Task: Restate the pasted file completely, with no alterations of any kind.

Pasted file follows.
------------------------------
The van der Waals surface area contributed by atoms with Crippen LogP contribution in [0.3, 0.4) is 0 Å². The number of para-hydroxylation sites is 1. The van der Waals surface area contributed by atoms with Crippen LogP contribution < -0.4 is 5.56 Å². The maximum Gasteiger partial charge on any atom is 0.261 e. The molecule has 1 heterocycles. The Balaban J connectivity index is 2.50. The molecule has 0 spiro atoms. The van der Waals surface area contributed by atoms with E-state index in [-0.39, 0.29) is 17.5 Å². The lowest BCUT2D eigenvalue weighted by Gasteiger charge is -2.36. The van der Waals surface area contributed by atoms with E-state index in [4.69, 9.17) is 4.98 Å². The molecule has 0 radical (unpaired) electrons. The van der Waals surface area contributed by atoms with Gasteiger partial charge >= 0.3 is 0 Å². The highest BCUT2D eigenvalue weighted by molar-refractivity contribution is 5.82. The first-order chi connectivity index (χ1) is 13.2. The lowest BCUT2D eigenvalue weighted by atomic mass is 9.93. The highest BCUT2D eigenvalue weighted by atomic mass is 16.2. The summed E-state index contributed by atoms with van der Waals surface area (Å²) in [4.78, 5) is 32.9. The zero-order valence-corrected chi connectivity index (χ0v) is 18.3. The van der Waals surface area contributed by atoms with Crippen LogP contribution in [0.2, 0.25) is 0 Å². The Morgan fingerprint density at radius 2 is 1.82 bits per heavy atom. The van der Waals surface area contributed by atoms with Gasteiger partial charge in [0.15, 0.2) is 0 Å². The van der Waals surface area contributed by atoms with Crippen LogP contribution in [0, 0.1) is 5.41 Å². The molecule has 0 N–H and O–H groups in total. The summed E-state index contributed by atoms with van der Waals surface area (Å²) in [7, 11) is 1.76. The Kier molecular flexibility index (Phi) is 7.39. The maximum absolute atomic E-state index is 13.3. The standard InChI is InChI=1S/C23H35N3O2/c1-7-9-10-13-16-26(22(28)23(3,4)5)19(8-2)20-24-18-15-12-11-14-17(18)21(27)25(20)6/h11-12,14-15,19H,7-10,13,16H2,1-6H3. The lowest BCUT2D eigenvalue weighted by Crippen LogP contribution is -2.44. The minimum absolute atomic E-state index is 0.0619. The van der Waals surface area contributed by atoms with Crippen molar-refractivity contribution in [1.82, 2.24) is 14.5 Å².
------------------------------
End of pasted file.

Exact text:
The van der Waals surface area contributed by atoms with Crippen LogP contribution in [0.3, 0.4) is 0 Å². The number of para-hydroxylation sites is 1. The van der Waals surface area contributed by atoms with Crippen LogP contribution < -0.4 is 5.56 Å². The maximum Gasteiger partial charge on any atom is 0.261 e. The molecule has 1 heterocycles. The Balaban J connectivity index is 2.50. The molecule has 0 spiro atoms. The van der Waals surface area contributed by atoms with E-state index in [-0.39, 0.29) is 17.5 Å². The lowest BCUT2D eigenvalue weighted by Gasteiger charge is -2.36. The van der Waals surface area contributed by atoms with E-state index in [4.69, 9.17) is 4.98 Å². The molecule has 0 radical (unpaired) electrons. The van der Waals surface area contributed by atoms with Gasteiger partial charge >= 0.3 is 0 Å². The highest BCUT2D eigenvalue weighted by molar-refractivity contribution is 5.82. The first-order chi connectivity index (χ1) is 13.2. The lowest BCUT2D eigenvalue weighted by atomic mass is 9.93. The highest BCUT2D eigenvalue weighted by atomic mass is 16.2. The summed E-state index contributed by atoms with van der Waals surface area (Å²) in [4.78, 5) is 32.9. The zero-order valence-corrected chi connectivity index (χ0v) is 18.3. The van der Waals surface area contributed by atoms with Crippen LogP contribution in [0.2, 0.25) is 0 Å². The Morgan fingerprint density at radius 2 is 1.82 bits per heavy atom. The van der Waals surface area contributed by atoms with Gasteiger partial charge in [0.15, 0.2) is 0 Å². The van der Waals surface area contributed by atoms with Crippen LogP contribution in [0, 0.1) is 5.41 Å². The molecule has 0 N–H and O–H groups in total. The summed E-state index contributed by atoms with van der Waals surface area (Å²) in [7, 11) is 1.76. The Kier molecular flexibility index (Phi) is 7.39. The maximum absolute atomic E-state index is 13.3. The standard InChI is InChI=1S/C23H35N3O2/c1-7-9-10-13-16-26(22(28)23(3,4)5)19(8-2)20-24-18-15-12-11-14-17(18)21(27)25(20)6/h11-12,14-15,19H,7-10,13,16H2,1-6H3. The lowest BCUT2D eigenvalue weighted by Crippen LogP contribution is -2.44. The minimum absolute atomic E-state index is 0.0619. The van der Waals surface area contributed by atoms with Crippen molar-refractivity contribution in [1.82, 2.24) is 14.5 Å².